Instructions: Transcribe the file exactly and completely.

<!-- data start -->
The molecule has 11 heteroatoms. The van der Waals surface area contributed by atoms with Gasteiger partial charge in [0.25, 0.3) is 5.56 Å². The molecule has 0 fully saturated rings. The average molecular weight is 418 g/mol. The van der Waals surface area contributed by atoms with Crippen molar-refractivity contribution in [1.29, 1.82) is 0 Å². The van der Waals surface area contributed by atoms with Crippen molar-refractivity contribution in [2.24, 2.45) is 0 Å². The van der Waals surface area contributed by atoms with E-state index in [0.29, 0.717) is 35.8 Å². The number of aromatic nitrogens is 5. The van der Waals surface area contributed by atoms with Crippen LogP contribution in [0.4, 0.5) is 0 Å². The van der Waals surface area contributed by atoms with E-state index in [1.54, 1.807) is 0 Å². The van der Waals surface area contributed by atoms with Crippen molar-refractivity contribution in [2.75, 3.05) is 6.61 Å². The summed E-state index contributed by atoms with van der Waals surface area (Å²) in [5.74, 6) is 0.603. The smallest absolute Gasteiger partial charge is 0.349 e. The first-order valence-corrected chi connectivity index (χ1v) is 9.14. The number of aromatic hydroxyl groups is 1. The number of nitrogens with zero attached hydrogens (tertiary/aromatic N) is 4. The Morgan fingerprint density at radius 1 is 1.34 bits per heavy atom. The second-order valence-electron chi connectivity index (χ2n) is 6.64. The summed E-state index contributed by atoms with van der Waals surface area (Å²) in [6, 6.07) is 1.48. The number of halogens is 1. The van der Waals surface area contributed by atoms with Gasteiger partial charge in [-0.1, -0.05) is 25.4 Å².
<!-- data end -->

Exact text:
The molecule has 11 heteroatoms. The van der Waals surface area contributed by atoms with Gasteiger partial charge in [0.25, 0.3) is 5.56 Å². The molecule has 0 fully saturated rings. The average molecular weight is 418 g/mol. The van der Waals surface area contributed by atoms with Crippen molar-refractivity contribution in [1.29, 1.82) is 0 Å². The van der Waals surface area contributed by atoms with Crippen molar-refractivity contribution in [2.24, 2.45) is 0 Å². The van der Waals surface area contributed by atoms with E-state index in [0.29, 0.717) is 35.8 Å². The number of aromatic nitrogens is 5. The van der Waals surface area contributed by atoms with Crippen LogP contribution in [0.4, 0.5) is 0 Å². The van der Waals surface area contributed by atoms with E-state index in [1.54, 1.807) is 0 Å². The van der Waals surface area contributed by atoms with Crippen molar-refractivity contribution in [2.75, 3.05) is 6.61 Å². The summed E-state index contributed by atoms with van der Waals surface area (Å²) in [5.74, 6) is 0.603. The smallest absolute Gasteiger partial charge is 0.349 e. The first-order valence-corrected chi connectivity index (χ1v) is 9.14. The number of aromatic hydroxyl groups is 1. The number of nitrogens with zero attached hydrogens (tertiary/aromatic N) is 4. The Morgan fingerprint density at radius 1 is 1.34 bits per heavy atom. The second-order valence-electron chi connectivity index (χ2n) is 6.64. The summed E-state index contributed by atoms with van der Waals surface area (Å²) in [6, 6.07) is 1.48. The number of halogens is 1. The van der Waals surface area contributed by atoms with Gasteiger partial charge in [-0.1, -0.05) is 25.4 Å².